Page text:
On January 6th, 1941 President Franklin D. Roosevelt delivered his eighth State of the Union address to Congress, known as the speech of the “Four Freedoms.” The purpose of this speech was to persuade Americans to shift their attention from the Axis threat to the British and allied troops in desperate need of support. During the time of this address, America was in a great state of isolationism. The majority of Americans sought to disassociate themselves from any foreign ties, including wars. “Policies to curb immigration quotas and increase tariffs on imported goods were implemented, and a series of Neutrality Acts passed in the 1930’s limited American arms and munitions assistance abroad” (“The Four Freedoms”1).
Harry Truman once said, “America was not built on fear. America was built on courage, on imagination, and an unbeatable determination to do the job at hand.” In today’s society, we have strayed away from those building principles that laid the path for America. The time of rebuilding for the United States was during the Great Depression and the two world wars. Through those times of distress, Americans found a way to persevere and get ourselves out of it.
Sociologists have determined, the predominant cause of a revolution in the world is poor economic conditions, where people are not able to get adequate income to take care of their bare necessities to feed themselves and make the ends meet. Hence, many resort to illegal activities, particularly in highly populated areas, where massive competition for jobs exists. As can be concluded, it is inevitable that eventually many of the people who commit illegal acts get caught by law enforcement authorities, and subsequently end up in jail. Accordingly, due to the instability of the economic and political growth, many people feel obligated to move elsewhere, not only to seek employment to support their families, but to find a better and safer environment to live in. This shows how resilient American people truly were.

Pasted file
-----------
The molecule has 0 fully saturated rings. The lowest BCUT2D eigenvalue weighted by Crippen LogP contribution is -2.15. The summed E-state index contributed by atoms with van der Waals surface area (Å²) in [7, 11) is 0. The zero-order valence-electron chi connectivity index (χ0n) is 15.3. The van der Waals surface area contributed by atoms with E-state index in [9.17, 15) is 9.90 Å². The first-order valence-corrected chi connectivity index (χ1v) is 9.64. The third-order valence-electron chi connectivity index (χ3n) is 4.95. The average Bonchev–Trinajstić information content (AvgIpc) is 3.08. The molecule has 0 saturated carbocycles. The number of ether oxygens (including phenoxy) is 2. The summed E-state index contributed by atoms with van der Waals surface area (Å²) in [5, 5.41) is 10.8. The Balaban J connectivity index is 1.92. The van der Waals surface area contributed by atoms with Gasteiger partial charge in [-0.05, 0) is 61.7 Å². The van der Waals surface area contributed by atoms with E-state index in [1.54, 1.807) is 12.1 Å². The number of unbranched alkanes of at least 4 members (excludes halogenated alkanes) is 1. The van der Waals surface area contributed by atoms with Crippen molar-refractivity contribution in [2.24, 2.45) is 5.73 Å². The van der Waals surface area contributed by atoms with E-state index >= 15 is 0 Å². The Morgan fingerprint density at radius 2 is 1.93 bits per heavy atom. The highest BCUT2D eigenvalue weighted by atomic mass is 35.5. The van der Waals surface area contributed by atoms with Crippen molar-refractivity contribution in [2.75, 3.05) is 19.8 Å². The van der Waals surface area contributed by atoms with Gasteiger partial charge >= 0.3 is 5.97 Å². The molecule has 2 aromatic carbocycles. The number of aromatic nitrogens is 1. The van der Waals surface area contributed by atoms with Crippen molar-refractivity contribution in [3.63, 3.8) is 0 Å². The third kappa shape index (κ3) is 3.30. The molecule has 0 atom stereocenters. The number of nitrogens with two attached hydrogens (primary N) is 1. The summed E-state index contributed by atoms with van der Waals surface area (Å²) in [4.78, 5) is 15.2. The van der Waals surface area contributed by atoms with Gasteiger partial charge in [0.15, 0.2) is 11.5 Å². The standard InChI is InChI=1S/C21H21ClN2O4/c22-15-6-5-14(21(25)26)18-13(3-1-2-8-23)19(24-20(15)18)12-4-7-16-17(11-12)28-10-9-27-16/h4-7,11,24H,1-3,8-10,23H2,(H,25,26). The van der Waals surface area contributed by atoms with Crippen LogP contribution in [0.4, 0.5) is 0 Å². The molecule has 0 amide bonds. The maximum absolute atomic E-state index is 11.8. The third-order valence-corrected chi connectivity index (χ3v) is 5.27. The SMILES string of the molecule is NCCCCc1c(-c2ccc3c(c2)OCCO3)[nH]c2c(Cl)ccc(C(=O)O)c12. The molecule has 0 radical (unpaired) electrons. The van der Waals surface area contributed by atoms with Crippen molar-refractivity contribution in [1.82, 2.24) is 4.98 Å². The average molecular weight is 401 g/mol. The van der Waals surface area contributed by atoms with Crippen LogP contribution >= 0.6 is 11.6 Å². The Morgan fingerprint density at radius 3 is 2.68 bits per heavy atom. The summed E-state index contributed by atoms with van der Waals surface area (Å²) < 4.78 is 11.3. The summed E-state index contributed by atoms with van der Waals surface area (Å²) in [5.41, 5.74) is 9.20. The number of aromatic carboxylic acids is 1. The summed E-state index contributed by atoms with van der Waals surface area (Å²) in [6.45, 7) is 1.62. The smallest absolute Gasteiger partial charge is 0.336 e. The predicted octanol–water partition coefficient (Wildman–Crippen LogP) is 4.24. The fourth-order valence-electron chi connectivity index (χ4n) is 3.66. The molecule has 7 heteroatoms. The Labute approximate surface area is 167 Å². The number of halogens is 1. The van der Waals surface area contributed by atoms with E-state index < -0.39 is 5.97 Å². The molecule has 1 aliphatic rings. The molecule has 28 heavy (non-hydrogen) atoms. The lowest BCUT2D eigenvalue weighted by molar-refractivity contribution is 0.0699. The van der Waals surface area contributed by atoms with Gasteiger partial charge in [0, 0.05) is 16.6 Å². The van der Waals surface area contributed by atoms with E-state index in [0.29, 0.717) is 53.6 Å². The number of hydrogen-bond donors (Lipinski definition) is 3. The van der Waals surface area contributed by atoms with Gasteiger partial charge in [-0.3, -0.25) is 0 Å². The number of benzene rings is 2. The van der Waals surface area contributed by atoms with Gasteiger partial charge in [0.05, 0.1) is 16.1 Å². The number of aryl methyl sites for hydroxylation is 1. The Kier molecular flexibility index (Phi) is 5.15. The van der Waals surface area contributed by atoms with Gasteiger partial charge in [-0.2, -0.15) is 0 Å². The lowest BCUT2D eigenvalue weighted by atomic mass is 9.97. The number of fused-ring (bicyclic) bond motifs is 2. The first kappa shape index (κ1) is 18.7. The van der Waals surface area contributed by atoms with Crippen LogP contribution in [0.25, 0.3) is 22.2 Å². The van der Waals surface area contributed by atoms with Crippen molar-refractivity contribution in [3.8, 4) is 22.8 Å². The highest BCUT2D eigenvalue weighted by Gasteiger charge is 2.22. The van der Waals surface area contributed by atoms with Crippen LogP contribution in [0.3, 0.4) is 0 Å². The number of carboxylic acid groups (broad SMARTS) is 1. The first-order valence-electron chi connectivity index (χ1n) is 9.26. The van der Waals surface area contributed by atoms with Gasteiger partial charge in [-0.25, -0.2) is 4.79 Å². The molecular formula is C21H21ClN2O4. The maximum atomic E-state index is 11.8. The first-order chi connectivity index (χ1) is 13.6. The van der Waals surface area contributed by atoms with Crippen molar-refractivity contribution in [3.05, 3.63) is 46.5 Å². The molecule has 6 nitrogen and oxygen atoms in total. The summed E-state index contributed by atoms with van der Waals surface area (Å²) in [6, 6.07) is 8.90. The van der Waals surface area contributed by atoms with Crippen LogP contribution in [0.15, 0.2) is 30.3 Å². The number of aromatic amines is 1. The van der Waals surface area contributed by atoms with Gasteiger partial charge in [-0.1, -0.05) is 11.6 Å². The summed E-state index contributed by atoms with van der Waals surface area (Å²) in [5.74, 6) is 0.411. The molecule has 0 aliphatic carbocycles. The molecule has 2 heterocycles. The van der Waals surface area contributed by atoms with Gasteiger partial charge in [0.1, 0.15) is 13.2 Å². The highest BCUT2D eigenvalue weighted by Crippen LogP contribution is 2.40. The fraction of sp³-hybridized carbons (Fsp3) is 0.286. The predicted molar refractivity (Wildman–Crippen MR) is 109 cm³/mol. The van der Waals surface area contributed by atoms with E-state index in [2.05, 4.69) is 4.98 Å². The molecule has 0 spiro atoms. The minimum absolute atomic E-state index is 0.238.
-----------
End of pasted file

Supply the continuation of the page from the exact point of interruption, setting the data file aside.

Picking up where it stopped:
In times of fear and hysteria in the U.S. it is mass chaos and it only gets worse and worse. During the time of both the witch-hunt eras, whether for communist or actual witches, they prove to have many similarities between them. Both of these times were full of confusion and lying which lead to the temporary downfall of the authority at that time. Joseph McCarthy proved to be a factor in this time and add on to the chaos that was America. Arthur Miller wrote about these times in a book called The Crucible, based on the witch trial era.
The American social landscape has greatly evolved since the beginnings of the twentieth century. Some of the progression can be seen in the book Hidden Figures. At the start of Hidden Figures, the 1940’s, we see the effect that World War II has on the sociopolitical landscape of America. Shortages of manpower at home force industries and businesses to hire women and African Americans to jobs that they typically would never had a chance at attaining. As the book progresses, we are allowed insight on the conflicts that arose after the war ended.
As of 1959, the United States had progressed to 50 states, which happened around the same time that “President Dwight Eisenhower signed the Federal-Aid Highway Act of 1956” that “created a 41,000-mile National System of Interstate and Defense Highways” (“The U.S. Interstate Highway System”). After several Highway Acts later, the interstate system had expanded to the length and width it is at now. With that, companies such as FedEx, UPS, Box 1, and other major trucking companies have been able to thrive because of their fast means of shipping, creating a big business for transportation. Without an interstate system, our economy would collapse because of lack of trade. No means of communication would have been created